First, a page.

Use this URL to cite or link to this record in EThOS: https://ethos.bl.uk/OrderDetails.do?uin=uk.bl.ethos.753497
Title: Spatially democratic pedagogy : a pedagogical intervention to support children's design and co-creation of classroom space : a new trajectory for Froebel's kindergarten spaces?
Author: Clement, Jennifer Leigh
ISNI:       0000 0004 7426 5896
Awarding Body: Canterbury Christ Church University
Current Institution: Canterbury Christ Church University
Date of Award: 2017
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Abstract:
The Foundation Phase curriculum framework was introduced by the Welsh Government in 2010 (and revised in 2015). It applies to all children aged 3 to 7 years in Wales and includes a number of additional pedagogies and rights based approaches which support more participatory understandings of learning and the child (WG, 2015). However, these additional pedagogies are expected to be played out within existing constructions of space. Dominated by continuous provision, spaces are to include sand, water, writing, construction and role-play. Recently rebranded as "Learning Zones" (Taylor et al, 2015), these spaces are becoming increasingly structured around a centralised concept of space, activity and outcome, creating a paradox by framing both space and pedagogy as prescribed and not participatory. In response this PhD explores Spatially Democratic Pedagogy (Clement, 2017) as an alternative approach to the construction of classroom space. Using Froebel's (1899) communal gardens as the pedagogical blueprint and reflecting them through recent sociomaterial (Fenwick, 2011) and democratic (Moss, 2014) understandings of learning and space, this research aims to support children in the design and co-creation of their classroom space. Its Design Based Research frame (Reimann, 2011) aims to, “solve real-world problems through the design, enactment and analysis of an intervention” (DBR Collective, 2003). Current constructions of classroom space within the Foundation Phase were found to be complicit in restricting children and teachers' ability to participate in learning. Notably, co-creating space with children, based on their designs, appeared to offer opportunities to support participatory practice. This research contends it is the construction of space that is important when considering participatory practice within the Foundation Phase.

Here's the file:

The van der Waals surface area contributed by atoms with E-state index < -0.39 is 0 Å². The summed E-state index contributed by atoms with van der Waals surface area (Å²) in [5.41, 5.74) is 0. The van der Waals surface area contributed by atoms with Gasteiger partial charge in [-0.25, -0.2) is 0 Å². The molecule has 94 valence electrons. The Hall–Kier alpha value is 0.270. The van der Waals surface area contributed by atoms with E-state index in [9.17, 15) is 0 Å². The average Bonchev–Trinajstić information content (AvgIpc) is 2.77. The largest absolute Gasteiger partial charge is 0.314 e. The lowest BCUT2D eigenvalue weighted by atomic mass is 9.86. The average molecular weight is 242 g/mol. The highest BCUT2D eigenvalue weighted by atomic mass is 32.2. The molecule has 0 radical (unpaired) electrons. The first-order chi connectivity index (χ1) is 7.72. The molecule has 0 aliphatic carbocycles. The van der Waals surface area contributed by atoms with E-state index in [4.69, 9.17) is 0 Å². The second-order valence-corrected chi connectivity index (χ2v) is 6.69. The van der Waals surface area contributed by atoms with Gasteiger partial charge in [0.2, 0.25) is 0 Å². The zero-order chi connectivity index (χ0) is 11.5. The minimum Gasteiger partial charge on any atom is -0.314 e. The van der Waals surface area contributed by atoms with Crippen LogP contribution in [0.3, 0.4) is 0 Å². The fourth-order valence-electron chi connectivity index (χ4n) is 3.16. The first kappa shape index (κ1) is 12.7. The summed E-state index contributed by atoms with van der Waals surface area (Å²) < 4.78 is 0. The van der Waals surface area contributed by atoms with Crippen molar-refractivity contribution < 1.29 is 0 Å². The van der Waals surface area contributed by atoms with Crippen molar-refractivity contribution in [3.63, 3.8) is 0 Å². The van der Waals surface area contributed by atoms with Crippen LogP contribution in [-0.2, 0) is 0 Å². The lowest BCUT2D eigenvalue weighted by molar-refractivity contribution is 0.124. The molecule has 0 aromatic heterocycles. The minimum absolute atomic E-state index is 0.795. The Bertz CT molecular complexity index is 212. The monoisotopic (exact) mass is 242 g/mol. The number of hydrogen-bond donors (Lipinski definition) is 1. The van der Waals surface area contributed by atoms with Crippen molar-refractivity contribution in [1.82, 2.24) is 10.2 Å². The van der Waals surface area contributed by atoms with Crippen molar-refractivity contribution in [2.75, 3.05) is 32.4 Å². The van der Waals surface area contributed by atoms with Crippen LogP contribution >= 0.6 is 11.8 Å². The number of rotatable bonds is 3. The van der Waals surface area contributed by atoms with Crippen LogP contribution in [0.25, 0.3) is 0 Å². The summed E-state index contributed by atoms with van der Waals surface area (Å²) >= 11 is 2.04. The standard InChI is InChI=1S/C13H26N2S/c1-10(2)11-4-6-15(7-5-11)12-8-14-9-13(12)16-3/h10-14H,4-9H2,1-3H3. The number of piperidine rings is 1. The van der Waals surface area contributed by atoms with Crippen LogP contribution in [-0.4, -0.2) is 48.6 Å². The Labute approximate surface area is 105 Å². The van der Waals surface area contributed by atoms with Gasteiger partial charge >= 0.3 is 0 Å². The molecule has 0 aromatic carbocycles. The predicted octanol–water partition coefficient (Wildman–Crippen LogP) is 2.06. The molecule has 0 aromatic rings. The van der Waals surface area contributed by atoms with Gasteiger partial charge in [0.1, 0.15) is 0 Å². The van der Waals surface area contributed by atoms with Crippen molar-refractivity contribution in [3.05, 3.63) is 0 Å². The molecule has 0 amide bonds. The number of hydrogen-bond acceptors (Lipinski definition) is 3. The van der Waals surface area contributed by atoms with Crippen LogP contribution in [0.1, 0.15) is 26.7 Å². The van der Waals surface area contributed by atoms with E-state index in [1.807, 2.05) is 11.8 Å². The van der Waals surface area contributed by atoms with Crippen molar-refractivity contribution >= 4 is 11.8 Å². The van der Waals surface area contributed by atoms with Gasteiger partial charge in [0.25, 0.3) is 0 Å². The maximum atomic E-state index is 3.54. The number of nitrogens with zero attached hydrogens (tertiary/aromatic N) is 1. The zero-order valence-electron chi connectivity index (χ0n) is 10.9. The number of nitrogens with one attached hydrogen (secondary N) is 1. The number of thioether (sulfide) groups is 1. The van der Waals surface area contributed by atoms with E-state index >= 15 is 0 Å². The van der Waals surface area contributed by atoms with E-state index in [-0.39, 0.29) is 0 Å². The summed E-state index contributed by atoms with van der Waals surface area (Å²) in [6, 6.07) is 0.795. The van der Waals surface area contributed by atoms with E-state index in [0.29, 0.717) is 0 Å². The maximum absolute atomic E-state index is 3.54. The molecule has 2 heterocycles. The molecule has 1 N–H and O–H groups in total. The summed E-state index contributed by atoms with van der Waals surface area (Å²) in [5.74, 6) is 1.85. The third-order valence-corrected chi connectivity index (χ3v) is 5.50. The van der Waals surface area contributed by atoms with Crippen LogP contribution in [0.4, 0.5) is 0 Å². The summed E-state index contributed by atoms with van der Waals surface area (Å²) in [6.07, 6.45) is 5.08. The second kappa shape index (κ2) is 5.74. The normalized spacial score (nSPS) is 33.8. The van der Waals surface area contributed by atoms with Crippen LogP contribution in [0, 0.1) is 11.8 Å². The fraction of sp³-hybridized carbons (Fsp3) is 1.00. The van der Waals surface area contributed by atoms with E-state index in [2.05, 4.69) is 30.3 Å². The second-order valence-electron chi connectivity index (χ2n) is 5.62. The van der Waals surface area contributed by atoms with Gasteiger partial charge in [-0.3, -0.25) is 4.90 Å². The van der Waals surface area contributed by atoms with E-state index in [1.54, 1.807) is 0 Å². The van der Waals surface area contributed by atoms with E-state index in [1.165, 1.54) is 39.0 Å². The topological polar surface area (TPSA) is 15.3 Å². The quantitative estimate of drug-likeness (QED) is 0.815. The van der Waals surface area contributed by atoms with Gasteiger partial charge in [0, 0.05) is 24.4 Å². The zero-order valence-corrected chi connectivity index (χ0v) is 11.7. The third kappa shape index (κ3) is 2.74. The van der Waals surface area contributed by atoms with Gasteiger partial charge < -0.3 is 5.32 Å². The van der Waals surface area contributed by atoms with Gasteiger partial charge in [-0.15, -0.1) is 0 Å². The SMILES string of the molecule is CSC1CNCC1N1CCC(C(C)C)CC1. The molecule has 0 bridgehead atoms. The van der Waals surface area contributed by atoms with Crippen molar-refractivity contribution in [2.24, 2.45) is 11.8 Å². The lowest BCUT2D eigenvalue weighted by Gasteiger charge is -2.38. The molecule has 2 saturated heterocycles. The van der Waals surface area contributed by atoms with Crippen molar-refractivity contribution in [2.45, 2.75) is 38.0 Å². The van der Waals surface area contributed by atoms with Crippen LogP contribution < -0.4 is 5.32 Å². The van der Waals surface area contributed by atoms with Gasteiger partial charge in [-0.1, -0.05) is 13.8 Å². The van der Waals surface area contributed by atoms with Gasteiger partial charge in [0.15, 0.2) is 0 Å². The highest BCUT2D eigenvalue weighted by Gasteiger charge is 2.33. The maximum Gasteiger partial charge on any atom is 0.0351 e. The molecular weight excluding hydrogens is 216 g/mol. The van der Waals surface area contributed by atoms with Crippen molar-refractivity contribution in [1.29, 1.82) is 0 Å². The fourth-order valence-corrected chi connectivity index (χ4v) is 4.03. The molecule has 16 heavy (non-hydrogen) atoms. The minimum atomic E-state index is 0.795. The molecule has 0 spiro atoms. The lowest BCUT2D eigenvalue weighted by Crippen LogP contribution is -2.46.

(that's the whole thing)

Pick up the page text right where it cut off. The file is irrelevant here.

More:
Supervisor: Not available Sponsor: Not available
Qualification Name: Thesis (Ph.D.) Qualification Level: Doctoral
EThOS ID: uk.bl.ethos.753497  DOI: Not available
Keywords: L Education ; LB1140 Preschool education. Nursery schools
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